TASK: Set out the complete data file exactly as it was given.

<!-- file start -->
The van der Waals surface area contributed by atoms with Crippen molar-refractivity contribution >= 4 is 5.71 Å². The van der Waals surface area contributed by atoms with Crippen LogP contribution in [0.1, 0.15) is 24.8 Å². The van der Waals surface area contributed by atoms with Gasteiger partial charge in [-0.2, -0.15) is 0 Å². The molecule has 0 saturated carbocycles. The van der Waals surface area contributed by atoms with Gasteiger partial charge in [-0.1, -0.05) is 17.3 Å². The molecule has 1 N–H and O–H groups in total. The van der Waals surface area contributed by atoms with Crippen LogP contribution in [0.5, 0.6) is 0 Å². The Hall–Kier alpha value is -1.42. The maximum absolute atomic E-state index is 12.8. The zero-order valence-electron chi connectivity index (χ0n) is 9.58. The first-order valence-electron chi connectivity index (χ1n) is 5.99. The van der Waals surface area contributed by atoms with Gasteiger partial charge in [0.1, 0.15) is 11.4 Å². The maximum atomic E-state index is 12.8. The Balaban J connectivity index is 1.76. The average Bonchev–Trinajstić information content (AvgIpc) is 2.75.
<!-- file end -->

The van der Waals surface area contributed by atoms with Crippen molar-refractivity contribution >= 4 is 5.71 Å². The van der Waals surface area contributed by atoms with Crippen LogP contribution in [0.1, 0.15) is 24.8 Å². The van der Waals surface area contributed by atoms with Gasteiger partial charge in [-0.2, -0.15) is 0 Å². The molecule has 0 saturated carbocycles. The van der Waals surface area contributed by atoms with Gasteiger partial charge in [-0.1, -0.05) is 17.3 Å². The molecule has 1 N–H and O–H groups in total. The van der Waals surface area contributed by atoms with Crippen LogP contribution in [0.5, 0.6) is 0 Å². The Hall–Kier alpha value is -1.42. The maximum absolute atomic E-state index is 12.8. The zero-order valence-electron chi connectivity index (χ0n) is 9.58. The first-order valence-electron chi connectivity index (χ1n) is 5.99. The van der Waals surface area contributed by atoms with Gasteiger partial charge in [0.1, 0.15) is 11.4 Å². The maximum atomic E-state index is 12.8. The Balaban J connectivity index is 1.76. The average Bonchev–Trinajstić information content (AvgIpc) is 2.75.